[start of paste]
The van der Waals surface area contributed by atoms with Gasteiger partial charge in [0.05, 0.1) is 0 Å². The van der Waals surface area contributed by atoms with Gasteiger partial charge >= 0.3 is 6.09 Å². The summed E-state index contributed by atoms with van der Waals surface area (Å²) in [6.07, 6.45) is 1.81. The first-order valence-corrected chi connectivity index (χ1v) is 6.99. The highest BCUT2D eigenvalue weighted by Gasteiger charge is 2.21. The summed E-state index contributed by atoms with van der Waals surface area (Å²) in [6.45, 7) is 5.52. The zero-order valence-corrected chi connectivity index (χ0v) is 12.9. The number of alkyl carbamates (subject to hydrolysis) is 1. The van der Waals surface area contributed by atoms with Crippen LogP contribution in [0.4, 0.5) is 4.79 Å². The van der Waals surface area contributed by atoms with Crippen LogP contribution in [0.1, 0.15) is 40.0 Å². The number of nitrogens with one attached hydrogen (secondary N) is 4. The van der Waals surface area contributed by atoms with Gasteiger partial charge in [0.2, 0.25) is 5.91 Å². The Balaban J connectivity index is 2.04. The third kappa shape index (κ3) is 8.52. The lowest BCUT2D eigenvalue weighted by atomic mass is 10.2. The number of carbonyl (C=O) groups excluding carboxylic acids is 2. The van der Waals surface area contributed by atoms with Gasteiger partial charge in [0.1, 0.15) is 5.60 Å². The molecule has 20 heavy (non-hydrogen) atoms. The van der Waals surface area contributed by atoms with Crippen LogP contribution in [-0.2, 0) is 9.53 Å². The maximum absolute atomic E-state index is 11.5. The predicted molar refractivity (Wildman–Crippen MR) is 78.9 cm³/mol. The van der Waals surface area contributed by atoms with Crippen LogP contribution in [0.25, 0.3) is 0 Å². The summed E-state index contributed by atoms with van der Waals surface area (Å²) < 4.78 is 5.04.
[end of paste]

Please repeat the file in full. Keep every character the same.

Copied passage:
The van der Waals surface area contributed by atoms with Gasteiger partial charge in [0.05, 0.1) is 0 Å². The van der Waals surface area contributed by atoms with Gasteiger partial charge >= 0.3 is 6.09 Å². The summed E-state index contributed by atoms with van der Waals surface area (Å²) in [6.07, 6.45) is 1.81. The first-order valence-corrected chi connectivity index (χ1v) is 6.99. The highest BCUT2D eigenvalue weighted by Gasteiger charge is 2.21. The summed E-state index contributed by atoms with van der Waals surface area (Å²) in [6.45, 7) is 5.52. The zero-order valence-corrected chi connectivity index (χ0v) is 12.9. The number of alkyl carbamates (subject to hydrolysis) is 1. The van der Waals surface area contributed by atoms with Crippen LogP contribution in [0.4, 0.5) is 4.79 Å². The van der Waals surface area contributed by atoms with Crippen LogP contribution in [0.1, 0.15) is 40.0 Å². The number of nitrogens with one attached hydrogen (secondary N) is 4. The van der Waals surface area contributed by atoms with Gasteiger partial charge in [0.2, 0.25) is 5.91 Å². The Balaban J connectivity index is 2.04. The third kappa shape index (κ3) is 8.52. The lowest BCUT2D eigenvalue weighted by atomic mass is 10.2. The number of carbonyl (C=O) groups excluding carboxylic acids is 2. The van der Waals surface area contributed by atoms with Gasteiger partial charge in [0.1, 0.15) is 5.60 Å². The molecule has 20 heavy (non-hydrogen) atoms. The van der Waals surface area contributed by atoms with Crippen LogP contribution in [-0.2, 0) is 9.53 Å². The maximum absolute atomic E-state index is 11.5. The predicted molar refractivity (Wildman–Crippen MR) is 78.9 cm³/mol. The van der Waals surface area contributed by atoms with Crippen LogP contribution in [0.25, 0.3) is 0 Å². The summed E-state index contributed by atoms with van der Waals surface area (Å²) < 4.78 is 5.04.